Daniel 2:36-40, 44-45; Matthew 13:24-33, 44-51
— Exhibition of the Kingdom of Heaven
I need to be real with you, sisters and brothers. Yes, that may sound strange. I would like to think I am authentic and honest with you every Sunday and all the days in between, but I need to confess something – this may be just about the hardest sermon that I have ever preached. I basically rewrote it last night because this is so incredibly important and hard to express adequately – and what makes it worse, I don’t think people care that much about it.
Today, we are considering the Kingdom, the Kingdom of God or the Kingdom of Heaven. It is the same thing. You might also hear of it as the Kingdom of Christ. Generally, we think about it as the Kingdom of God, and it is pretty much more important than anything else.
You might think that is a bold claim. That’s fair. I haven’t even had any coffee today, so it’s not the caffeine talking. Let’s see… can you imagine how often Jesus mentions the church throughout the four Gospels? Go ahead and mentally scroll. I’m talking THE Church. This is what consumes so much of our time and energy and is the vehicle of our service in Jesus our Lord – the core of our religious life. We pour ourselves into the church which has been the primary way of relating to God for nearly the last 2000 years. It may surprise you to learn that Jesus in the entire four Gospels only mentions the word for church twice, and one of those times did not have anything to do with what we think of as church. If you are wondering what he actually did preach and teach and parable and present, it was the Kingdom. Contrast the word church which was used twice with the word kingdom which is used 117 times, and while not all of those uses are specifically the Kingdom of God, the Kingdom is most certainly what Jesus came proclaiming. Both Jesus and his cousin, John the Baptizer, came with the promise that the Kingdom of God was at hand. This is how they introduce Jesus’ ministry. It is how Jesus describes his ministry; and it is how he also ends his earthly ministry with a sign over his head on the cross that read “Jesus of Nazareth; King of the Jews.” Kingdom language does not end with his death or resurrection. In the beginning of Luke’s book of Acts, the disciples ask Jesus literally seconds before he ascends into heaven, “Is it now that you will restore the Kingdom to Israel?” Their kingdom was first and foremost on their minds. Even with all of their time with Jesus, they still did not understand what it was they were talking about, but they knew how important Kingdom was, and it is what Jesus came to bring. The Kingdom is the Whole Enchilada. It is the world and everything being in God’s hands with Jesus being the hands. It is a whole new Kingdom breaking into the world to throw earthly powers on their heads. It is how we understand the all-powerful love of God working itself out in our lives through the person of Jesus our Christ.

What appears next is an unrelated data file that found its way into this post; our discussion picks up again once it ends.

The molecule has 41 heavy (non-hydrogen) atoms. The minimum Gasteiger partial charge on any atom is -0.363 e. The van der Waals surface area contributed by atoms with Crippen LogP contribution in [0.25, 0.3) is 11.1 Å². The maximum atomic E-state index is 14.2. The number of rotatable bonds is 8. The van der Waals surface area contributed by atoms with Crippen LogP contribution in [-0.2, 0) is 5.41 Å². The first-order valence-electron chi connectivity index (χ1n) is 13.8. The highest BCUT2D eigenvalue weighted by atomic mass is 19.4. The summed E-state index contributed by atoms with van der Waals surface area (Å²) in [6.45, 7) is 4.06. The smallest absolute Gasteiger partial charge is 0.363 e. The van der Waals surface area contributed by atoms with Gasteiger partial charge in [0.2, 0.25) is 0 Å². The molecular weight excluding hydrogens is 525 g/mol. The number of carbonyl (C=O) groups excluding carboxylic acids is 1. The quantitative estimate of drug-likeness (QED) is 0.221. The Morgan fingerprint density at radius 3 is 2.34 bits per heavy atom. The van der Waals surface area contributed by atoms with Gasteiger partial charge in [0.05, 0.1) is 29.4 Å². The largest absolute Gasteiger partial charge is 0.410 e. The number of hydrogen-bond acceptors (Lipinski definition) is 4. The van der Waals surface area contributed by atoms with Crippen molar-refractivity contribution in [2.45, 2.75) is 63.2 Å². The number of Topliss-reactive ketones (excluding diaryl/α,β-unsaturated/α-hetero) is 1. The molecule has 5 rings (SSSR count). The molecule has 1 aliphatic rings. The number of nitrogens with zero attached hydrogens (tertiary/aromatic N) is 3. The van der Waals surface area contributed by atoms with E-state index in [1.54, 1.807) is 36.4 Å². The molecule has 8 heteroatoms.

This is also what Daniel was trying to express to Nebuchadnezzar whose dream was the coming of this new Kingdom, God’s Kingdom, that would undo the earthly kingdoms and establish a new authority. The world has had its ways. The powers of this world have had their time. With the coming of Christ, there is a new power, a new authority, a new KING. That’s right, Nebuchadnezzar, God is telling you that something bigger is coming that the world has never seen. This was Daniel’s message and warning and promise.
But this Kingdom is not only a challenge to earthly rulers, to the kings and principalities for them to check themselves against the standard of Christ. It is also a challenge to the powers of darkness, Satan, and the forces of evil. God’s Kingdom is what was remaking the world and still is. Everything we do, everything we are, and everything we have is about the Kingdom, but people are largely clueless what it means. It has always been that way.